Page 3 of 35
The City Council had the same concerns in enacting Local Law 30 that it had when it enacted the law at issue here: namely, to prevent officers from targeting individuals based on their race and national origin in violation of the Equal Protection Clause of the Fourteenth Amendment. (See Tr. of the Minutes of the Comm. on Public Safety (Feb. 23, 2004) (“Hearing Tr. 2/23/04”). During the drafting of Local Law 30, the NYPD requested that the anti- profiling law utilize the phrase “the determinative factor” in the final legislation, in order to mirror the language used in the NYPD’s existing internal anti-profiling policy.
(Hearing Tr. 2/23/04 at 10:6-8; 12:4-11; 27:12-16; Operations Order No. 11 [Mar. 2002]). The City Council adopted “the determinative factor” language whereby Mayor Bloomberg and the NYPD recommended approval of the bill. (Compare
Intro. 0142-2004 Version (Feb. 4. 2004), with
Intro. 0142-2004 Version B [Feb. 4, 2004]; Hearing Tr. 2/23/04 at 7:5-8:3; Tr. of the Minutes of the Comm.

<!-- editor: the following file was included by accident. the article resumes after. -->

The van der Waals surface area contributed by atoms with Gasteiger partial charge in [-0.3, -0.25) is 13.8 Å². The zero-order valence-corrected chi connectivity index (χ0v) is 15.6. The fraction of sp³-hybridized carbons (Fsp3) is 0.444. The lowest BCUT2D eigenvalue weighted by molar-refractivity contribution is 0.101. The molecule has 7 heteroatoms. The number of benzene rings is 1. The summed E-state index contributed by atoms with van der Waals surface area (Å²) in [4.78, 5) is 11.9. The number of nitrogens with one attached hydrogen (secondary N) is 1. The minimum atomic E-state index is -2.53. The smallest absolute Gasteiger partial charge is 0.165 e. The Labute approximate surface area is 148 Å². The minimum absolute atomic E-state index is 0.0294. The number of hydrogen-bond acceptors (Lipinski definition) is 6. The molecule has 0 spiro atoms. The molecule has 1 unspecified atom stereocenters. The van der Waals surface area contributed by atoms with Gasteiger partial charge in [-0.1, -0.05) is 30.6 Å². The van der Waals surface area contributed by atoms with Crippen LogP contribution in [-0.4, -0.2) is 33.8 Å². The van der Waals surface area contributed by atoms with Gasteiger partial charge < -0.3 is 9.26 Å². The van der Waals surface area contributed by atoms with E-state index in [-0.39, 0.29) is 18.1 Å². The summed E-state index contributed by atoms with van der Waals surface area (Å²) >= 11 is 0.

The NYPD’s policy regarding racial profiling, Operations Order Number 11, dated March 13, 2002 provides in relevant part, as follows: “1. The New York City Police Department is committed . . . . to ensure all members of the service engage only in constitutionally sound policing practices, the Department prohibits the use of racial profiling in law enforcement actions. Racial profiling is defined as the use of race, color, ethnicity or national origin as the determinative factor for initiating police action. 2. ... Officers must be able to articulate the factors which led to them to take enforcement action, in particular those factors leading to reasonable suspicion for a stop and question or probable cause for an arrest, Officers are also reminded that the use of characteristics such as religion, age, gender, gender identity, or sexual orientation as the determinative factor for taking police actions is prohibited. 3. While performing their duties, members are reminded that this policy in no way precludes them from taking into account the reported race, color, ethnicity, national origin, religion, age, gender, gender identity, or sexual orientation of a specific suspect in the same way the member would use pedigree information, e.g., height, weight, age, etc. about specific suspects.”